Maternal genetic origin of the late and final Neolithic human populations from present-day Poland

Anna Juras*, Edvard Ehler, Maciej Chyleński, Łukasz Pospieszny, Anna Elżbieta Spinek, Helena Malmström, Maja Krzewińska, Krzysztof Szostek, Wojciech Pasterkiewicz, Marek Florek, Stanisław Wilk, Barbara Mnich, Janusz Kruk, Marzena Szmyt, Sławomir Kozieł, Anders Götherström, Mattias Jakobsson, Miroslawa Dabert

*Corresponding author for this work

Research output: Contribution to journalArticle (Academic Journal)peer-review

Abstract

Objective: We aim to identify maternal genetic affinities between the Middle to Final Neolithic (3850–2300 BC) populations from present-day Poland and possible genetic influences from the Pontic steppe.

Materials and methods: We conducted ancient DNA studies from populations associated with Złota, Globular Amphora, Funnel Beaker, and Corded Ware cultures (CWC). We sequenced genomic libraries on Illumina platform to generate 86 complete ancient mitochondrial genomes. Some of the samples were enriched for mitochondrial DNA using hybridization capture.

Results: The maternal genetic composition found in Złota-associated individuals resembled that found in people associated with the Globular Amphora culture which indicates that both groups likely originated from the same maternal genetic background. Further, these two groups were closely related to the Funnel Beaker culture-associated population. None of these groups shared a close affinity to CWC-associated people. Haplogroup U4 was present only in the CWC group and absent in Złota group, Globular Amphora, and Funnel Beaker cultures.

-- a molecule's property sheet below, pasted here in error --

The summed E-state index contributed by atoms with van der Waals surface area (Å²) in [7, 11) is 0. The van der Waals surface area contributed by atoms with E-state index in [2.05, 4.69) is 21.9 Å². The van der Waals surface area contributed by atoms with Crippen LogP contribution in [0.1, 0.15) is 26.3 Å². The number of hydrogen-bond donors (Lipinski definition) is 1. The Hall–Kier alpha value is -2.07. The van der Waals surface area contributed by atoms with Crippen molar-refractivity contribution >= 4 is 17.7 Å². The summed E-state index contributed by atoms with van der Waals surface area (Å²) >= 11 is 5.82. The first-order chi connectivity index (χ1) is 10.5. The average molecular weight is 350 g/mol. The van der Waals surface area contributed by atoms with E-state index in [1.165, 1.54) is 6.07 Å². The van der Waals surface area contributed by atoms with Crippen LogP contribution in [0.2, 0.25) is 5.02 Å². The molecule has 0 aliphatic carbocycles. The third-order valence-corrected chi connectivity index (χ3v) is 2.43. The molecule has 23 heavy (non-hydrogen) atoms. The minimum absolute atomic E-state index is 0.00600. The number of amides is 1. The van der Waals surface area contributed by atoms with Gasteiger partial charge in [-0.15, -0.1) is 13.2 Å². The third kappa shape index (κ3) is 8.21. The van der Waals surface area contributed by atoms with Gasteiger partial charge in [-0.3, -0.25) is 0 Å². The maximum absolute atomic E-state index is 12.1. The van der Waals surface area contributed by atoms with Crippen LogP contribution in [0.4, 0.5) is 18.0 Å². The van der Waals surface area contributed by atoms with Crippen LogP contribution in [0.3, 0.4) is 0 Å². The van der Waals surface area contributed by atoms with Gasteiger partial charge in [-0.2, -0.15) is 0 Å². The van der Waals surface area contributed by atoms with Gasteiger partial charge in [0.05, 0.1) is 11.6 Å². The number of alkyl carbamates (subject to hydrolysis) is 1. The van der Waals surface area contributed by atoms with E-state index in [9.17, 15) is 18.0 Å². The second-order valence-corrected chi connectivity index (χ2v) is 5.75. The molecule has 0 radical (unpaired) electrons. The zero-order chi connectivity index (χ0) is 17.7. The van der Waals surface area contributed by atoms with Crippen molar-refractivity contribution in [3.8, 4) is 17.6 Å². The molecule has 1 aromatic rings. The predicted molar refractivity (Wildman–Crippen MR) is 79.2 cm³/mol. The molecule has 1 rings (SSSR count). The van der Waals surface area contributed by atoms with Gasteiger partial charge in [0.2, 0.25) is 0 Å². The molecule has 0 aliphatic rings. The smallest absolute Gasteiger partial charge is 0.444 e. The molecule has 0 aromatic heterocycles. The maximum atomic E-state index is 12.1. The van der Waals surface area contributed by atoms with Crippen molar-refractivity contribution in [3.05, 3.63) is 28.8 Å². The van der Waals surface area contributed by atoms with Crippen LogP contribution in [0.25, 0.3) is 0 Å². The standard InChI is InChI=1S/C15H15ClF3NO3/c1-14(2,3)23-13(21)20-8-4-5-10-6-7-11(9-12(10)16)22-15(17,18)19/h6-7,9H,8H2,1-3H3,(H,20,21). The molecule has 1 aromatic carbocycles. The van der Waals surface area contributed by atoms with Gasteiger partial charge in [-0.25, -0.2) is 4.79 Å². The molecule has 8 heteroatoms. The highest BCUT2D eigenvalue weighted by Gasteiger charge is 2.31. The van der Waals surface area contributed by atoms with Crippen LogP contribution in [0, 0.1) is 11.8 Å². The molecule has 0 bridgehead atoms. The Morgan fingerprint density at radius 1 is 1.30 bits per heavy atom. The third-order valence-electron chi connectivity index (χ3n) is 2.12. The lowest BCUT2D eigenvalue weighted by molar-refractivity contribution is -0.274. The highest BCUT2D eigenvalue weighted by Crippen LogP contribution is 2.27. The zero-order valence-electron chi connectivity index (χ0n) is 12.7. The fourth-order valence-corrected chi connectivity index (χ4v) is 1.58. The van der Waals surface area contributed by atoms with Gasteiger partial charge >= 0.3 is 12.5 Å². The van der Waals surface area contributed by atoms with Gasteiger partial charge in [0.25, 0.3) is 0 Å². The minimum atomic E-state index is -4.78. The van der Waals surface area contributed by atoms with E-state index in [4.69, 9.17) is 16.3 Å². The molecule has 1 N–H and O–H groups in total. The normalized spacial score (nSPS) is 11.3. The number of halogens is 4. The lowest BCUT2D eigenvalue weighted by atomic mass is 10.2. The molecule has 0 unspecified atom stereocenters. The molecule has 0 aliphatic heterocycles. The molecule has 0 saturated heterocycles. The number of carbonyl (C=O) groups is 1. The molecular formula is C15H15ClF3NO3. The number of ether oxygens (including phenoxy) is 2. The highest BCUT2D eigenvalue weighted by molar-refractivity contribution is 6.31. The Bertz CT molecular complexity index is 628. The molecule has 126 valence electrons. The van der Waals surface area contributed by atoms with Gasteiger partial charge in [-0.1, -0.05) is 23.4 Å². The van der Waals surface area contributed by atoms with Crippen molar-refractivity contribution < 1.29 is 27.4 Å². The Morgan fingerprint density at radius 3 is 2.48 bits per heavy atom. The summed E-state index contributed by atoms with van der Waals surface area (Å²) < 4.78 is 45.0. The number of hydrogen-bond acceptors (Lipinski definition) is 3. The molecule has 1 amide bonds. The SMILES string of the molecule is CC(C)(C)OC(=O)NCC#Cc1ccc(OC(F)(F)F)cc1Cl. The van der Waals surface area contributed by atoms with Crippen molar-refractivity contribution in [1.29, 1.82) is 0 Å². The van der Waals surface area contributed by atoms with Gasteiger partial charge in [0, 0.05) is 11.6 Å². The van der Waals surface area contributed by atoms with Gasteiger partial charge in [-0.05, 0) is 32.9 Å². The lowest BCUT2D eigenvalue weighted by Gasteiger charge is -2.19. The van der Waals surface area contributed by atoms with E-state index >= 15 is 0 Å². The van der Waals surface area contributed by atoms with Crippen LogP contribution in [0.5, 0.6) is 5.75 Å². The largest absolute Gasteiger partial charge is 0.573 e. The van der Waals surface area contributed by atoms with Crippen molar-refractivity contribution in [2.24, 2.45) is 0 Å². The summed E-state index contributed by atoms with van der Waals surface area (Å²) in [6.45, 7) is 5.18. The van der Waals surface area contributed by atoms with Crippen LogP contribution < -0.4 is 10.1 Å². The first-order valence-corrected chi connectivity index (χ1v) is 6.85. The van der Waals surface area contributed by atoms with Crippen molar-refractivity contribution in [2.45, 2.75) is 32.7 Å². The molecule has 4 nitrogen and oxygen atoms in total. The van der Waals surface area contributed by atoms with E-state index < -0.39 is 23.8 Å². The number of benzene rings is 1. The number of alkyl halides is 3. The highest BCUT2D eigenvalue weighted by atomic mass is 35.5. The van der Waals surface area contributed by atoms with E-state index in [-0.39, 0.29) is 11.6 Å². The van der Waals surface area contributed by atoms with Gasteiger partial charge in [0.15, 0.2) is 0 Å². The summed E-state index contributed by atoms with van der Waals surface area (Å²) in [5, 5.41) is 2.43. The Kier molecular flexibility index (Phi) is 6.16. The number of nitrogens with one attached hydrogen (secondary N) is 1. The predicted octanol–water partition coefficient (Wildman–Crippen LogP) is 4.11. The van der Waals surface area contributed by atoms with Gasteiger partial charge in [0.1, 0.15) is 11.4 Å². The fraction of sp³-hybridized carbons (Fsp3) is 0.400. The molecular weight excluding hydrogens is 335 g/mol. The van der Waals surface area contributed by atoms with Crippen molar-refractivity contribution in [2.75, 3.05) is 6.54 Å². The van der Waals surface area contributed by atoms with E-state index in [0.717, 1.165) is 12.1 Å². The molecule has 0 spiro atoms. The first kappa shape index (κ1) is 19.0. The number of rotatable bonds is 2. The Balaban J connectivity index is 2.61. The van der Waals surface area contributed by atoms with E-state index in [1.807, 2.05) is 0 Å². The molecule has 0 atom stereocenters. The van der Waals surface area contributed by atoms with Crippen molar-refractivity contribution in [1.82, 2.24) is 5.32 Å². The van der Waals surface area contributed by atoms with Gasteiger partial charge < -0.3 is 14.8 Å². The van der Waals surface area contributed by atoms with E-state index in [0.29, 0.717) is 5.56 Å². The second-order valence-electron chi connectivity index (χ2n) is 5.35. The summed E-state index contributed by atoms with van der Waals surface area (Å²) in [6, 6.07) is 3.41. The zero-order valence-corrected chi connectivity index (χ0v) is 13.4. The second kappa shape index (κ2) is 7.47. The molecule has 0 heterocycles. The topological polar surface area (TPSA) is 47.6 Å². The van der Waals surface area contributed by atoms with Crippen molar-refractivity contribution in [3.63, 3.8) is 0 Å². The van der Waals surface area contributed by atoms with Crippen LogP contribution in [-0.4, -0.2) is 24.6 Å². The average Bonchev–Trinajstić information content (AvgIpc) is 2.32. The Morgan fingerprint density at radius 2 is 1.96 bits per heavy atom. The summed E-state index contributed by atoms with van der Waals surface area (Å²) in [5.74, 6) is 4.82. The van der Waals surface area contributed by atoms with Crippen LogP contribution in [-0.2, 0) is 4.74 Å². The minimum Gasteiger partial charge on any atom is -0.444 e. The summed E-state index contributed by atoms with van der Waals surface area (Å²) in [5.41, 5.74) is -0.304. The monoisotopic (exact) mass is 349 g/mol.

Discussion: The prevalence of mitochondrial haplogroups of Neolithic farmer origin identified in Early, Middle and Late Neolithic populations suggests a genetic continuity of these maternal lineages in the studied area. Although overlapping in time – and to some extent – in cultural expressions, none of the studied groups (Złota, Globular Amphora, Funnel Beaker), shared a close genetic affinity to CWC-associated people, indicating a larger extent of cultural influence from the Pontic steppe than genetic exchange. The higher frequency of haplogroup U5b found in populations associated with Funnel Beaker, Globular Amphora, and Złota cultures suggest a gradual maternal genetic influx from Mesolithic hunter-gatherers. Moreover, presence of haplogroup U4 in Corded Ware groups is most likely associated with the migrations from the Pontic steppe at the end of the Neolithic and supports the observed genetic distances.

Original languageEnglish
Pages (from-to)223-236
Number of pages14
JournalAmerican Journal of Physical Anthropology
Volume176
Issue number2
Early online date26 Jul 2021
DOIs
Publication statusPublished - Oct 2021

Keywords

  • ancient DNA
  • Central Europe
  • human population
  • mitochondrial haplogroups
  • Neolithic

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